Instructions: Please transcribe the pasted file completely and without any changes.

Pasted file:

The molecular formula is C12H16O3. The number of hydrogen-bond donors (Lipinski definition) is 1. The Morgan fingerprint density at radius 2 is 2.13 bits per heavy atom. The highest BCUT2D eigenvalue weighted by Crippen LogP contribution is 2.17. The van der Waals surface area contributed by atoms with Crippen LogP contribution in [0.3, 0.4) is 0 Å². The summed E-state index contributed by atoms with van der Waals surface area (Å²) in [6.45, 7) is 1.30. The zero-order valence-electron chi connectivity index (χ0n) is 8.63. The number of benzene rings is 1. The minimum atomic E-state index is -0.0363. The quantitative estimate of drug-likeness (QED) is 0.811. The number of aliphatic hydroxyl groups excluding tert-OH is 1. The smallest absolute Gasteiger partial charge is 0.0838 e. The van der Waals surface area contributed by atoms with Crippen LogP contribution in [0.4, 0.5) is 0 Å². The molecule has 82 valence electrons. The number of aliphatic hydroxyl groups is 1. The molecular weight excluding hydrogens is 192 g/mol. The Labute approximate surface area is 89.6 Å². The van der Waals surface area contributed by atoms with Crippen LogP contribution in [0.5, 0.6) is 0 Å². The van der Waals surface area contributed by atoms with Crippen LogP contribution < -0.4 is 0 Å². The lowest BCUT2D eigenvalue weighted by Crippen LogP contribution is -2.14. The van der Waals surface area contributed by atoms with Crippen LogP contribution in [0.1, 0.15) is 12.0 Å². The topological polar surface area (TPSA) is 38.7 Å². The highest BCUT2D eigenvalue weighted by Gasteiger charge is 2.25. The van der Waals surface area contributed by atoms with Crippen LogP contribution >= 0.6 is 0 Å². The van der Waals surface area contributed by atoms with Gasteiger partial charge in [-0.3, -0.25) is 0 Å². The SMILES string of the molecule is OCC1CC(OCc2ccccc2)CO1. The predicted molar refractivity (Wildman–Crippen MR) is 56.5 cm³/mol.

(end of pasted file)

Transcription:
The molecular formula is C12H16O3. The number of hydrogen-bond donors (Lipinski definition) is 1. The Morgan fingerprint density at radius 2 is 2.13 bits per heavy atom. The highest BCUT2D eigenvalue weighted by Crippen LogP contribution is 2.17. The van der Waals surface area contributed by atoms with Crippen LogP contribution in [0.3, 0.4) is 0 Å². The summed E-state index contributed by atoms with van der Waals surface area (Å²) in [6.45, 7) is 1.30. The zero-order valence-electron chi connectivity index (χ0n) is 8.63. The number of benzene rings is 1. The minimum atomic E-state index is -0.0363. The quantitative estimate of drug-likeness (QED) is 0.811. The number of aliphatic hydroxyl groups excluding tert-OH is 1. The smallest absolute Gasteiger partial charge is 0.0838 e. The van der Waals surface area contributed by atoms with Crippen LogP contribution in [0.4, 0.5) is 0 Å². The molecule has 82 valence electrons. The number of aliphatic hydroxyl groups is 1. The molecular weight excluding hydrogens is 192 g/mol. The Labute approximate surface area is 89.6 Å². The van der Waals surface area contributed by atoms with Crippen LogP contribution in [0.5, 0.6) is 0 Å². The van der Waals surface area contributed by atoms with Crippen LogP contribution < -0.4 is 0 Å². The lowest BCUT2D eigenvalue weighted by Crippen LogP contribution is -2.14. The van der Waals surface area contributed by atoms with Crippen LogP contribution in [0.1, 0.15) is 12.0 Å². The topological polar surface area (TPSA) is 38.7 Å². The highest BCUT2D eigenvalue weighted by Gasteiger charge is 2.25. The van der Waals surface area contributed by atoms with Crippen LogP contribution >= 0.6 is 0 Å². The van der Waals surface area contributed by atoms with Gasteiger partial charge in [-0.3, -0.25) is 0 Å². The SMILES string of the molecule is OCC1CC(OCc2ccccc2)CO1. The predicted molar refractivity (Wildman–Crippen MR) is 56.5 cm³/mol.